The Game-Changing Technology of Generative Design

Generative design is touted as the killer app of the supply chain. As a result of well-modeled technology being fed large volumes of relevant, high quality data, it becomes possible to produce manufactured product designs that are beyond human capabilities. As supply chain leaders it is critical to understand the strategic value of algorithmic generative design and to determine if there is a use case for it in your product design and manufacturing processes. The power of the machine-based process to generate millions of possible design outcomes based on constraints and outputs has already created products and engineering components that appear to have been designed through organic evolutionary processes. The designs resemble complex natural organic forms and are practically impossible to manufacture by techniques other than 3D printing. Such was the case for UA when their engineers and designers went to work in the UA Lighthouse to take the HOVR shoe concept several generations further in its evolution.

Big Data + Generative Design +3D printing = A Totally New Kind of Product

The UA example boasts the number one asset to enhance the use of generative design algorithms in design and manufacturing: a large source of actual end-user performance data. The key to this story is the pool of sensor-based data generated by and freely submitted to UA for design analysis and algorithmic training. In some published examples, engineers place sensors on a modified existing product and gather data points during test runs. This sample data set is then fed into the generative design algorithm along with constraints to create design output options. Machine learning accuracy, however, depends on large volumes of data created under a wide variety of real-world conditions. This is exactly what HOVR and MapMyRun do for UA.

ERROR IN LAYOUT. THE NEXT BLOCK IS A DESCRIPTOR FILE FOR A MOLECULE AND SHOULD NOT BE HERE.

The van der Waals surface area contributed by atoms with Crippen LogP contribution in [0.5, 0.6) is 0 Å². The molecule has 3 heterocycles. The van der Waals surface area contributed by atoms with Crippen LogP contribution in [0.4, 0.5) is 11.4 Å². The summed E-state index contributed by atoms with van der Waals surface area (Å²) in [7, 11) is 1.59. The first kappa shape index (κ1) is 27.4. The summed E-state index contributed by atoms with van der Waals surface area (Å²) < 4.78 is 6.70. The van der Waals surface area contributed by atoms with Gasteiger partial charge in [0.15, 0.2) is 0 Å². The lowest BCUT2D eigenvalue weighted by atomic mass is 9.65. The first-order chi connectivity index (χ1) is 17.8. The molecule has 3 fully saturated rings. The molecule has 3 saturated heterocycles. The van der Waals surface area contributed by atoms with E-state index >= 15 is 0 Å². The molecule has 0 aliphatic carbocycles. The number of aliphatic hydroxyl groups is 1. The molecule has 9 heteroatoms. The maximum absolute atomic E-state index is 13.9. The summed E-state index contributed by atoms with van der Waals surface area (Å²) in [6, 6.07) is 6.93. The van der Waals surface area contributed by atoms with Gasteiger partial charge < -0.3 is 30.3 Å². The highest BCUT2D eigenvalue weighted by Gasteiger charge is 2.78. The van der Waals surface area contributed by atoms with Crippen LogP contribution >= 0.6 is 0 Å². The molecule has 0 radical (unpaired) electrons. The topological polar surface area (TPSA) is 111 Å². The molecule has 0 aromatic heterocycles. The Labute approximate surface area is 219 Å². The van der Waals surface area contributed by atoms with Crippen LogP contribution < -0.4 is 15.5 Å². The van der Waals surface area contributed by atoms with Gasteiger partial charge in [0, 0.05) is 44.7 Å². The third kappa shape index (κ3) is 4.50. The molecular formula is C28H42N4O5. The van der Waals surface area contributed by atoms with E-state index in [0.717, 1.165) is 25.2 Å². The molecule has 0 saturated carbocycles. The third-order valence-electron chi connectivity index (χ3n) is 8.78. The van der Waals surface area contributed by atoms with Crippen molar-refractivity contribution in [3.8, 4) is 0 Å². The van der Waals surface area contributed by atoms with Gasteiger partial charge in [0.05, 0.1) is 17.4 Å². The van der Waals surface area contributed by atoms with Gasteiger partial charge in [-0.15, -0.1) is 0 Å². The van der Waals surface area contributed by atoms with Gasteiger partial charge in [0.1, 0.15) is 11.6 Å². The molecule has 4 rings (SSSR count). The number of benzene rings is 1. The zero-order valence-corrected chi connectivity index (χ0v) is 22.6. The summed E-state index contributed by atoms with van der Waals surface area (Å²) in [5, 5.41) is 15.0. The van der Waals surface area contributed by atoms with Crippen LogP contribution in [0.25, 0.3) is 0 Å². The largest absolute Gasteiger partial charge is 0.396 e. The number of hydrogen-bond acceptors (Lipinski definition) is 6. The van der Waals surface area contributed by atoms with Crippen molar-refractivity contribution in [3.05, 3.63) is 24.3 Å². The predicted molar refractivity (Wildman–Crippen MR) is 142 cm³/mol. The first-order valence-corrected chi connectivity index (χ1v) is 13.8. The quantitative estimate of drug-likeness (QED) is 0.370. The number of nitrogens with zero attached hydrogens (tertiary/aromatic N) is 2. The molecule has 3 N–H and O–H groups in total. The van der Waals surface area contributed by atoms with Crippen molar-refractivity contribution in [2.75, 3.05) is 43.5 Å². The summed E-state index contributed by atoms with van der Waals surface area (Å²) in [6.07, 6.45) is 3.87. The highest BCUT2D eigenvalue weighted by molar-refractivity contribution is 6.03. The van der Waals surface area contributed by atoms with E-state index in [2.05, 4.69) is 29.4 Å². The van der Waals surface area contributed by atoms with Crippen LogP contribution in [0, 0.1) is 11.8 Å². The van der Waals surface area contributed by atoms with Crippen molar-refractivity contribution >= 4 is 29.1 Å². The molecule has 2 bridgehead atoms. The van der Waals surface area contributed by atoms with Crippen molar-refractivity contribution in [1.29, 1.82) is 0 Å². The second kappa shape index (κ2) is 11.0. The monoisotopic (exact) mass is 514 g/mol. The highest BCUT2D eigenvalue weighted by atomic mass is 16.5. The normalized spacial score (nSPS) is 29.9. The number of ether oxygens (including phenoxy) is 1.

There are, of course, limitations to the use of generative design processes and some obvious reasons why it is not the blanket solution for design problems where aesthetics are more critical than performance. In the UA case, the ultimate generative design output was optimized for athletic performance, not aesthetics. The new shoe design was intended for athletes who are interested in, and willing to pay for, a performance edge from their equipment. This culture of performance over looks has many examples in the sport of running. It is not uncommon for runners to take knives to their running shoes to improve their fit, flexibility, and traction. Another example is the continued niche popularity of unfashionable running shorts which are perfect for the unrestricted movement needed to improve running performance but are horribly out of place in a restaurant or family gathering. As we have seen, it is all about best meeting the needs of your customer segment.

The Design Outcome: The 3D Printed UA ArchiTech Shoe